Self-Reflection: Mate Selection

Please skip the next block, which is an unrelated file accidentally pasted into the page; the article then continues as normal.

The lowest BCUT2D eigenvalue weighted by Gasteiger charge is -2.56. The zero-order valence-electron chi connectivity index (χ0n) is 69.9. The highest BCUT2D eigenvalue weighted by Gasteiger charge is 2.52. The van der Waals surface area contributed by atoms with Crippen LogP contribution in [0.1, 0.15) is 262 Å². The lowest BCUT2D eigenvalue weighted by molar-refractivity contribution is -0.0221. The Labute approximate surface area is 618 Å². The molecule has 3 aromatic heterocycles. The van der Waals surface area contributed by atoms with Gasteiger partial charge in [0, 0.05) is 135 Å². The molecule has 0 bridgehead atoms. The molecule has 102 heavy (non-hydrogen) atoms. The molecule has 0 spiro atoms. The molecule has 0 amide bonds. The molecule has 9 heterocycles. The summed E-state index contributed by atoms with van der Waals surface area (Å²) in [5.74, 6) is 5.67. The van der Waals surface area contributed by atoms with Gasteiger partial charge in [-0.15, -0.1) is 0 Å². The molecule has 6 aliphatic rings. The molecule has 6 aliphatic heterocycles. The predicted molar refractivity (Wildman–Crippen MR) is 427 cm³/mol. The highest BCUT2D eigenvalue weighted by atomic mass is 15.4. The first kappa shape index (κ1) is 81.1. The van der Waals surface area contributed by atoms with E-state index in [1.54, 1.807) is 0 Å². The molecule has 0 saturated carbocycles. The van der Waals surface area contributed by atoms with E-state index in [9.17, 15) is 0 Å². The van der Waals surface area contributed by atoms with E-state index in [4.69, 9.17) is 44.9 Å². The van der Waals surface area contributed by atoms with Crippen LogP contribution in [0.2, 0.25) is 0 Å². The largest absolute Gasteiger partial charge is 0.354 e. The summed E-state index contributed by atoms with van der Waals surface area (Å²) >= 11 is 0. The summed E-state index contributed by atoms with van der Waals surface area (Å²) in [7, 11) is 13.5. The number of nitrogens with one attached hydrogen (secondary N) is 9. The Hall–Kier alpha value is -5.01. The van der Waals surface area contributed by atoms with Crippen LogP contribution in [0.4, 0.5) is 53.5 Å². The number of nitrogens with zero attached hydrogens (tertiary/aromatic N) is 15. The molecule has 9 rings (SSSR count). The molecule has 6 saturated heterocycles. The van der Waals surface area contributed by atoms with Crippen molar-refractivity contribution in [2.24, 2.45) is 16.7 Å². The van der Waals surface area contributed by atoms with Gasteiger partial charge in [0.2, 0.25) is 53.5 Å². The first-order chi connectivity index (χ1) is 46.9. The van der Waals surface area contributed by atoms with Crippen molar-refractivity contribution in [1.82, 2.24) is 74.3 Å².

Mate selection is the course of action in which an organism selects another for mating purposes. Based on the theory of natural selection, species engage in mate selection for an overall reason, that is, to choose a mate who can offer superior genetic material that can survive to reproduce and hence, continue the cycle. However, it is also imperative to note that the environment in which these organisms live is integral to the process of mate selection, as those that survive live long enough to choose a mate, are the ones that produce their own progeny and pass their traits along. Mate selection has direct and indirect benefits. These benefits affect a certain entity, for example, the direct benefits of mate selection impinge on female organisms directly by lengthening her lifespan reproductive output. Perhaps this is the principal reason why females choose males who have the capacity to reproduce in order to produce many offspring who can survive in the same environment. On the other hand, indirect benefits affect the offspring. In the process of mate selection, a mate chooses another with exacting complimentary traits. The chooser benefits directly simply because, the particularly favorable trait passes down to the offspring. For instance, in the fish species, the female prefers males with eggs already in the breeding zone as compared to those that do not have. The main reason for this preference is that the father is there to ensure protection until the eggs hatch. This is a direct benefit to the offspring. Additionally, the mother benefits directly in that the offspring have a high probability to survive courtesy of the father offering the much-needed security (Kokko & Brooks, 2003, pp. 653-658).